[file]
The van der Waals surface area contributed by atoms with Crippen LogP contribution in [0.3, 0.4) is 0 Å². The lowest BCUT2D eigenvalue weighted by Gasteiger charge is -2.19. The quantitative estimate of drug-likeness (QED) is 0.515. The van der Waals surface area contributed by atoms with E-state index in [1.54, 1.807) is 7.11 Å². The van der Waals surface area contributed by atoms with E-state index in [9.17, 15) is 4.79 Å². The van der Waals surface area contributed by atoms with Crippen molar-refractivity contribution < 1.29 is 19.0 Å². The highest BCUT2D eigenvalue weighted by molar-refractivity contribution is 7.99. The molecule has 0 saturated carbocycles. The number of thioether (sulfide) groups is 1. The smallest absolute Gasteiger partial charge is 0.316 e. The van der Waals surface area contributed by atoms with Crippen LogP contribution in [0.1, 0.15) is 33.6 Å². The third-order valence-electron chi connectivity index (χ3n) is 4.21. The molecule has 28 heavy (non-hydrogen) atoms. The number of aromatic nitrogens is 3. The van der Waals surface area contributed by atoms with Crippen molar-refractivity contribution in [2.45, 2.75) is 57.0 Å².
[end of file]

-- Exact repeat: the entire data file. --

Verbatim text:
The van der Waals surface area contributed by atoms with Crippen LogP contribution in [0.3, 0.4) is 0 Å². The lowest BCUT2D eigenvalue weighted by Gasteiger charge is -2.19. The quantitative estimate of drug-likeness (QED) is 0.515. The van der Waals surface area contributed by atoms with E-state index in [1.54, 1.807) is 7.11 Å². The van der Waals surface area contributed by atoms with E-state index in [9.17, 15) is 4.79 Å². The van der Waals surface area contributed by atoms with Crippen molar-refractivity contribution < 1.29 is 19.0 Å². The highest BCUT2D eigenvalue weighted by molar-refractivity contribution is 7.99. The molecule has 0 saturated carbocycles. The number of thioether (sulfide) groups is 1. The smallest absolute Gasteiger partial charge is 0.316 e. The van der Waals surface area contributed by atoms with Crippen LogP contribution in [0.1, 0.15) is 33.6 Å². The third-order valence-electron chi connectivity index (χ3n) is 4.21. The molecule has 28 heavy (non-hydrogen) atoms. The number of aromatic nitrogens is 3. The van der Waals surface area contributed by atoms with Crippen molar-refractivity contribution in [2.45, 2.75) is 57.0 Å².